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When is grasping affected by the Müller-Lyer illusion? A quantitative review.
Neuropsychologia. 2009 May; 47(6):1421-33.N

Abstract

Milner and Goodale (1995) [Milner, A. D., & Goodale, M. A. (1995). The visual brain in action. Oxford, UK: Oxford University Press] proposed a functional division of labor between vision-for-perception and vision-for-action. Their proposal is supported by neuropsychological, brain-imaging, and psychophysical evidence. However, it has remained controversial in the prediction that actions are not affected by visual illusions. Following up on a related review on pointing (see Bruno et al., 2008 [Bruno, N., Bernardis, P., & Gentilucci, M. (2008). Visually guided pointing, the Müller-Lyer illusion, and the functional interpretation of the dorsal-ventral split: Conclusions from 33 independent studies. Neuroscience and Biobehavioral Reviews, 32(3), 423-437]), here we re-analyze 18 studies on grasping objects embedded in the Müller-Lyer (ML) illusion. We find that median percent effects across studies are indeed larger for perceptual than for grasping measures. However, almost all grasping effects are larger than zero and the two distributions show substantial overlap and variability. A fine-grained analysis reveals that critical roles in accounting for this variability are played by the informational basis for guiding the action, by the number of trials per condition of the experiment, and by the angle of the illusion fins. When all these factors are considered together, the data support a difference between grasping and perception only when online visual feedback is available during movement. Thus, unlike pointing, grasping studies of the Müller-Lyer (ML) illusion suggest that the perceptual and motor effects of the illusion differ only because of online, feedback-driven corrections, and do not appear to support independent spatial representations for vision-for-action and vision-for-perception.

Authors+Show Affiliations

Dipartimento di Psicologia, Università di Parma, Parma, Italy. nicola.bruno@unipr.itNo affiliation info available

Pub Type(s)

Journal Article
Meta-Analysis
Research Support, Non-U.S. Gov't
Review

Language

eng

PubMed ID

19059422

Citation

Bruno, Nicola, and Volker H. Franz. "When Is Grasping Affected By the Müller-Lyer Illusion? a Quantitative Review." Neuropsychologia, vol. 47, no. 6, 2009, pp. 1421-33.
Bruno N, Franz VH. When is grasping affected by the Müller-Lyer illusion? A quantitative review. Neuropsychologia. 2009;47(6):1421-33.
Bruno, N., & Franz, V. H. (2009). When is grasping affected by the Müller-Lyer illusion? A quantitative review. Neuropsychologia, 47(6), 1421-33. https://doi.org/10.1016/j.neuropsychologia.2008.10.031
Bruno N, Franz VH. When Is Grasping Affected By the Müller-Lyer Illusion? a Quantitative Review. Neuropsychologia. 2009;47(6):1421-33. PubMed PMID: 19059422.
* Article titles in AMA citation format should be in sentence-case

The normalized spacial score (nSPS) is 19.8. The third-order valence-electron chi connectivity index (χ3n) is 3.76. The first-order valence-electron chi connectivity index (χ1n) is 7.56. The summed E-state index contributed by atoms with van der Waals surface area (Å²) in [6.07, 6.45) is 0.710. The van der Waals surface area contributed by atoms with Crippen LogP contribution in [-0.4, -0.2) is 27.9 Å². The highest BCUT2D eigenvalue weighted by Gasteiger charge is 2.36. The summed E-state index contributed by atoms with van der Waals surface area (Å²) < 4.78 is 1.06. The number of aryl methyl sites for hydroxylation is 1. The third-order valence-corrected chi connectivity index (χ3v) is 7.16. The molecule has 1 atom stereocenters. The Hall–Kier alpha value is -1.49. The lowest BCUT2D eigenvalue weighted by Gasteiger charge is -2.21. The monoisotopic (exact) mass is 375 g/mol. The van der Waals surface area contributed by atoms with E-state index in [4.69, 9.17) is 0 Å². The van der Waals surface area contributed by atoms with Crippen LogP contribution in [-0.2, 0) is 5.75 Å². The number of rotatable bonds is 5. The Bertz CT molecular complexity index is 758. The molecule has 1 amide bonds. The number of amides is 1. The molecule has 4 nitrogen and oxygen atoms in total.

TY - JOUR T1 - When is grasping affected by the Müller-Lyer illusion? A quantitative review. AU - Bruno,Nicola, AU - Franz,Volker H, Y1 - 2008/11/19/ PY - 2008/03/31/received PY - 2008/08/28/revised PY - 2008/10/22/accepted PY - 2008/12/9/pubmed PY - 2009/7/31/medline PY - 2008/12/9/entrez SP - 1421 EP - 33 JF - Neuropsychologia JO - Neuropsychologia VL - 47 IS - 6 N2 - Milner and Goodale (1995) [Milner, A. D., & Goodale, M. A. (1995). The visual brain in action. Oxford, UK: Oxford University Press] proposed a functional division of labor between vision-for-perception and vision-for-action. Their proposal is supported by neuropsychological, brain-imaging, and psychophysical evidence. However, it has remained controversial in the prediction that actions are not affected by visual illusions. Following up on a related review on pointing (see Bruno et al., 2008 [Bruno, N., Bernardis, P., & Gentilucci, M. (2008). Visually guided pointing, the Müller-Lyer illusion, and the functional interpretation of the dorsal-ventral split: Conclusions from 33 independent studies. Neuroscience and Biobehavioral Reviews, 32(3), 423-437]), here we re-analyze 18 studies on grasping objects embedded in the Müller-Lyer (ML) illusion. We find that median percent effects across studies are indeed larger for perceptual than for grasping measures. However, almost all grasping effects are larger than zero and the two distributions show substantial overlap and variability. A fine-grained analysis reveals that critical roles in accounting for this variability are played by the informational basis for guiding the action, by the number of trials per condition of the experiment, and by the angle of the illusion fins. When all these factors are considered together, the data support a difference between grasping and perception only when online visual feedback is available during movement. Thus, unlike pointing, grasping studies of the Müller-Lyer (ML) illusion suggest that the perceptual and motor effects of the illusion differ only because of online, feedback-driven corrections, and do not appear to support independent spatial representations for vision-for-action and vision-for-perception. SN - 1873-3514 UR - https://www.unboundmedicine.com/medline/citation/19059422/When_is_grasping_affected_by_the_Müller_Lyer_illusion_A_quantitative_review_ L2 - https://linkinghub.elsevier.com/retrieve/pii/S0028-3932(08)00419-3 DB - PRIME DP - Unbound Medicine ER -